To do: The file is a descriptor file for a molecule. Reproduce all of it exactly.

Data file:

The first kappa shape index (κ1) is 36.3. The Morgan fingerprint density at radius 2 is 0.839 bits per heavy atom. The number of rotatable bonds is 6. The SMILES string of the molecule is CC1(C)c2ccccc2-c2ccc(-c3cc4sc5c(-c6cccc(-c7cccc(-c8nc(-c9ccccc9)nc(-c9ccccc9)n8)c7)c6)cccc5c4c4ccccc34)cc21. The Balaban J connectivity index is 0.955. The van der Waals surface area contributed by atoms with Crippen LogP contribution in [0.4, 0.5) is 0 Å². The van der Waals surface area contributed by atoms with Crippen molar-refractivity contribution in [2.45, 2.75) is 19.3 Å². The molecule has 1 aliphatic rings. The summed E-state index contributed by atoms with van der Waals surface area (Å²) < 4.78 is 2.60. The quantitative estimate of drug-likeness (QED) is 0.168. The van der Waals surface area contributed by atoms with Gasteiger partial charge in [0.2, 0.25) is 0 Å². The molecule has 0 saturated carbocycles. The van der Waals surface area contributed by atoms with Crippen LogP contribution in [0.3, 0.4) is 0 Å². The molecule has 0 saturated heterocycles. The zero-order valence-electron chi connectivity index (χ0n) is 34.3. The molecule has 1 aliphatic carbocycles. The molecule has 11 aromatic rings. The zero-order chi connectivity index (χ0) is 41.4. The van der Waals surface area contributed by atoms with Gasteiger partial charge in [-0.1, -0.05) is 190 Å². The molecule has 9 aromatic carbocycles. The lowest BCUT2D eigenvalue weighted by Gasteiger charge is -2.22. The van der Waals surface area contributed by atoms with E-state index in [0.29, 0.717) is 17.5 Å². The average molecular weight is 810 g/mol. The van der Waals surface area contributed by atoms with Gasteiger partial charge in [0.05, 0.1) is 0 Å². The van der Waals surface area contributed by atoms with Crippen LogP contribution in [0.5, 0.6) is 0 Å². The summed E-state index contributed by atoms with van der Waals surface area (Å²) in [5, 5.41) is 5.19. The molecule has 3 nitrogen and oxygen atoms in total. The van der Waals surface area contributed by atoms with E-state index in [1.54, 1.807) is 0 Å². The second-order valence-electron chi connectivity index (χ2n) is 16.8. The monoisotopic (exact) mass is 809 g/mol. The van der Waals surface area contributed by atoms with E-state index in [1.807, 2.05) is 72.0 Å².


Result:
The first kappa shape index (κ1) is 36.3. The Morgan fingerprint density at radius 2 is 0.839 bits per heavy atom. The number of rotatable bonds is 6. The SMILES string of the molecule is CC1(C)c2ccccc2-c2ccc(-c3cc4sc5c(-c6cccc(-c7cccc(-c8nc(-c9ccccc9)nc(-c9ccccc9)n8)c7)c6)cccc5c4c4ccccc34)cc21. The Balaban J connectivity index is 0.955. The van der Waals surface area contributed by atoms with Crippen LogP contribution in [0.4, 0.5) is 0 Å². The van der Waals surface area contributed by atoms with Crippen molar-refractivity contribution in [2.45, 2.75) is 19.3 Å². The molecule has 1 aliphatic rings. The summed E-state index contributed by atoms with van der Waals surface area (Å²) < 4.78 is 2.60. The quantitative estimate of drug-likeness (QED) is 0.168. The van der Waals surface area contributed by atoms with Gasteiger partial charge in [0.2, 0.25) is 0 Å². The molecule has 0 saturated carbocycles. The van der Waals surface area contributed by atoms with Crippen LogP contribution in [0.3, 0.4) is 0 Å². The molecule has 0 saturated heterocycles. The zero-order valence-electron chi connectivity index (χ0n) is 34.3. The molecule has 1 aliphatic carbocycles. The molecule has 11 aromatic rings. The zero-order chi connectivity index (χ0) is 41.4. The van der Waals surface area contributed by atoms with Gasteiger partial charge in [-0.1, -0.05) is 190 Å². The molecule has 9 aromatic carbocycles. The lowest BCUT2D eigenvalue weighted by Gasteiger charge is -2.22. The van der Waals surface area contributed by atoms with E-state index in [0.29, 0.717) is 17.5 Å². The average molecular weight is 810 g/mol. The van der Waals surface area contributed by atoms with Gasteiger partial charge in [0.05, 0.1) is 0 Å². The van der Waals surface area contributed by atoms with Crippen LogP contribution in [0.5, 0.6) is 0 Å². The summed E-state index contributed by atoms with van der Waals surface area (Å²) in [5, 5.41) is 5.19. The molecule has 3 nitrogen and oxygen atoms in total. The van der Waals surface area contributed by atoms with E-state index in [1.54, 1.807) is 0 Å². The second-order valence-electron chi connectivity index (χ2n) is 16.8. The monoisotopic (exact) mass is 809 g/mol. The van der Waals surface area contributed by atoms with E-state index in [1.807, 2.05) is 72.0 Å².